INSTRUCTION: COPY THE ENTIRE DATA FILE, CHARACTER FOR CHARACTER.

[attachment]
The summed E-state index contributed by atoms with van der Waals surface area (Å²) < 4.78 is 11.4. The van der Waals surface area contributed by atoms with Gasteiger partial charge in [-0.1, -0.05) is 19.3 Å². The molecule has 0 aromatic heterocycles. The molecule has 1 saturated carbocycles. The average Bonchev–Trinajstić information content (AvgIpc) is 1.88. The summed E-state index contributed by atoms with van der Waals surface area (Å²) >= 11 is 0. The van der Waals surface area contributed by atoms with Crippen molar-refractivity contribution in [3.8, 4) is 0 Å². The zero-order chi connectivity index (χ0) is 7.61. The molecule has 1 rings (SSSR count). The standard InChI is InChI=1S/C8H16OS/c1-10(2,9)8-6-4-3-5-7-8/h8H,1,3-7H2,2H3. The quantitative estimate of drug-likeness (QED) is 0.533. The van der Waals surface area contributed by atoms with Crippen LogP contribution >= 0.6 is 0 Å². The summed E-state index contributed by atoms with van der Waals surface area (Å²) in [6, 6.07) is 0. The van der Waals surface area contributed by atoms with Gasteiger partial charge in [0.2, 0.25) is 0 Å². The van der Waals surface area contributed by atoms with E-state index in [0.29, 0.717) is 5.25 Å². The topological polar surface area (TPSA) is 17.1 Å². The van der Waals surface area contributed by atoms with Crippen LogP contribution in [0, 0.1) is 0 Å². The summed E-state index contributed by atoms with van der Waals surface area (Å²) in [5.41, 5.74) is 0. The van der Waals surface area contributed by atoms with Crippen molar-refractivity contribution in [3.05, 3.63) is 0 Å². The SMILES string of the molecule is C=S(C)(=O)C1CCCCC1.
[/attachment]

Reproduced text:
The summed E-state index contributed by atoms with van der Waals surface area (Å²) < 4.78 is 11.4. The van der Waals surface area contributed by atoms with Gasteiger partial charge in [-0.1, -0.05) is 19.3 Å². The molecule has 0 aromatic heterocycles. The molecule has 1 saturated carbocycles. The average Bonchev–Trinajstić information content (AvgIpc) is 1.88. The summed E-state index contributed by atoms with van der Waals surface area (Å²) >= 11 is 0. The van der Waals surface area contributed by atoms with Crippen molar-refractivity contribution in [3.8, 4) is 0 Å². The zero-order chi connectivity index (χ0) is 7.61. The molecule has 1 rings (SSSR count). The standard InChI is InChI=1S/C8H16OS/c1-10(2,9)8-6-4-3-5-7-8/h8H,1,3-7H2,2H3. The quantitative estimate of drug-likeness (QED) is 0.533. The van der Waals surface area contributed by atoms with Crippen LogP contribution >= 0.6 is 0 Å². The summed E-state index contributed by atoms with van der Waals surface area (Å²) in [6, 6.07) is 0. The van der Waals surface area contributed by atoms with Gasteiger partial charge in [0.2, 0.25) is 0 Å². The van der Waals surface area contributed by atoms with E-state index in [0.29, 0.717) is 5.25 Å². The topological polar surface area (TPSA) is 17.1 Å². The van der Waals surface area contributed by atoms with Crippen LogP contribution in [0, 0.1) is 0 Å². The summed E-state index contributed by atoms with van der Waals surface area (Å²) in [5.41, 5.74) is 0. The van der Waals surface area contributed by atoms with Crippen molar-refractivity contribution in [3.05, 3.63) is 0 Å². The SMILES string of the molecule is C=S(C)(=O)C1CCCCC1.